Wundor Editions launched late last year with the ambition to publish an eclectic mix of literary fiction, poetry, and photography works. With the release of two collections this month, we invited founder Matthew Smith to take us through Wundor’s exciting plans.
It’s not often you encounter a publisher whose books seem definitely modern in design, but Wundor is one of them. Their debut release, a beautiful (and incredibly helpful) Tokyo travel guide—the first in their city guide series—manages to combine the feel and aesthetic of a high-end art magazine with literary travel writing, and a bevy of hyper-local tips. Their recent publications, the poetry collections Wolfe and Other Poems by Donald Mace Williams and Cane by Sam Bully-Thomas, likewise join ambitious writing with impressively sleek covers. It should, after all, be no surprise that a publisher aiming to carry both visual and literary works would somehow bridge the gap between the two.
I met Matthew Smith recently at Wundor’s week-long pop-up store in a Bethnal Green gallery. In addition to being behind an exciting new publishing house, Smith is also a poet, novelist, and photographer, as well as the co-founder of a successful tutoring agency, a wide range of activities which surely informs his work at Wundor.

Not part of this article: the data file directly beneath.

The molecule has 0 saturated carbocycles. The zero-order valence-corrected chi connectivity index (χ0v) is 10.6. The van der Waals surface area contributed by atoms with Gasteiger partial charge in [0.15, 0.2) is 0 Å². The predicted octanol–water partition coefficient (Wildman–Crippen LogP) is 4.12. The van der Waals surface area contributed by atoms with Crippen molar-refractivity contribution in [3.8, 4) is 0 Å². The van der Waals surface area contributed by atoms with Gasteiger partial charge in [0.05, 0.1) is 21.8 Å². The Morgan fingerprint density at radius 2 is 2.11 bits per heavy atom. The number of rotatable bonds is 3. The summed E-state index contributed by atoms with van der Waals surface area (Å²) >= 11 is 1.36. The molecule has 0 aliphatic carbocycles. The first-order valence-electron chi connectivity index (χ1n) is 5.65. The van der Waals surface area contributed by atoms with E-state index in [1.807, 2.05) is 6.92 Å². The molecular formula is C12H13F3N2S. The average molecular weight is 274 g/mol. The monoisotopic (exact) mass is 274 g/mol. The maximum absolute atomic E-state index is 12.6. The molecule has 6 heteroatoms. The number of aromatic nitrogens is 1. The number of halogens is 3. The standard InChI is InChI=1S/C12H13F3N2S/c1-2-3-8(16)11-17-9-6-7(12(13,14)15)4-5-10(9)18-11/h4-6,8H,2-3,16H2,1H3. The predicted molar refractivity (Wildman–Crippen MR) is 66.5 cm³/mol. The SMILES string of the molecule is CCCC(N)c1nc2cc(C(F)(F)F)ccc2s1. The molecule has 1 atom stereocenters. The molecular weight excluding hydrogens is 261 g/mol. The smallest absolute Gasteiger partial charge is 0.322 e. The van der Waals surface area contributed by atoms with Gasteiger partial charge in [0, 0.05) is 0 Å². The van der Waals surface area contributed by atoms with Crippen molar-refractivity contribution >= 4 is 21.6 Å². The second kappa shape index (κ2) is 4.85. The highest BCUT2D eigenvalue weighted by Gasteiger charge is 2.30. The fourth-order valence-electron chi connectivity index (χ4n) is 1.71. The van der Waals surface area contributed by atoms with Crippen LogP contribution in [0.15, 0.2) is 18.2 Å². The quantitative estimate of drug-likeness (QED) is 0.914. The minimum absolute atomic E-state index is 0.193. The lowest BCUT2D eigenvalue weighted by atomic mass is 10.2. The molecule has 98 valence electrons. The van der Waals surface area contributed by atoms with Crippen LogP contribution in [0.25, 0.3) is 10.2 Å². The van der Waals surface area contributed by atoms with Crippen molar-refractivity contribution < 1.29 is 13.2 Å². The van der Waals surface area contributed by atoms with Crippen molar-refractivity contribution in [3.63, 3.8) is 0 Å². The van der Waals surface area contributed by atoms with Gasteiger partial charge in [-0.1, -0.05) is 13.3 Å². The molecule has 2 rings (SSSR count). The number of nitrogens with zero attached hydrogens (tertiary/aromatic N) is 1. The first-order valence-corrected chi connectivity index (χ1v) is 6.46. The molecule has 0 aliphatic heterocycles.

Culture Trip: What made you start a publishing house like Wundor?
Matthew Smith: I always liked the idea of combining a literary publisher with one that publishes visual work, and that has a strong design element to it. I think that was always my dual interest—I love writing and love creating visual. My dad is an abstract painter and also a big reader. I was brought up in that environment, and encouraged to read, write, paint, all of these things—so it came from me, but it also came from him. I think in general there’s a wrong sense that you can only be one type of person: you’re a literary person or a visual person or whatever. And I never really thought you had to choose.
CT: You have published—or are planning on publishing—so many different types of books. How do you combine them all?
MS: The aim for the first year is to do two novels, four collections of poems, and three travel guides. Photography books are something we want to do in the future—hopefully next year. But I think sort of limiting it to eight or nine books in the first year meant that we could explore the literary and the travel angles, with the visual stuff really coming in through travel for now. So we’re sort of staggering into it a bit like that…
On Wundor’s travel guides
CT: What was the idea behind making a city guide series?
MS: It began with the idea of making a book that gives you the sense of having traveled as you read it, as all good travel writing does. There has recently been in publishing a little surge of new printed travel guides—which I thought was great—but I wondered if they could also be made with an element of, sort of, really taking you into the grain of the city.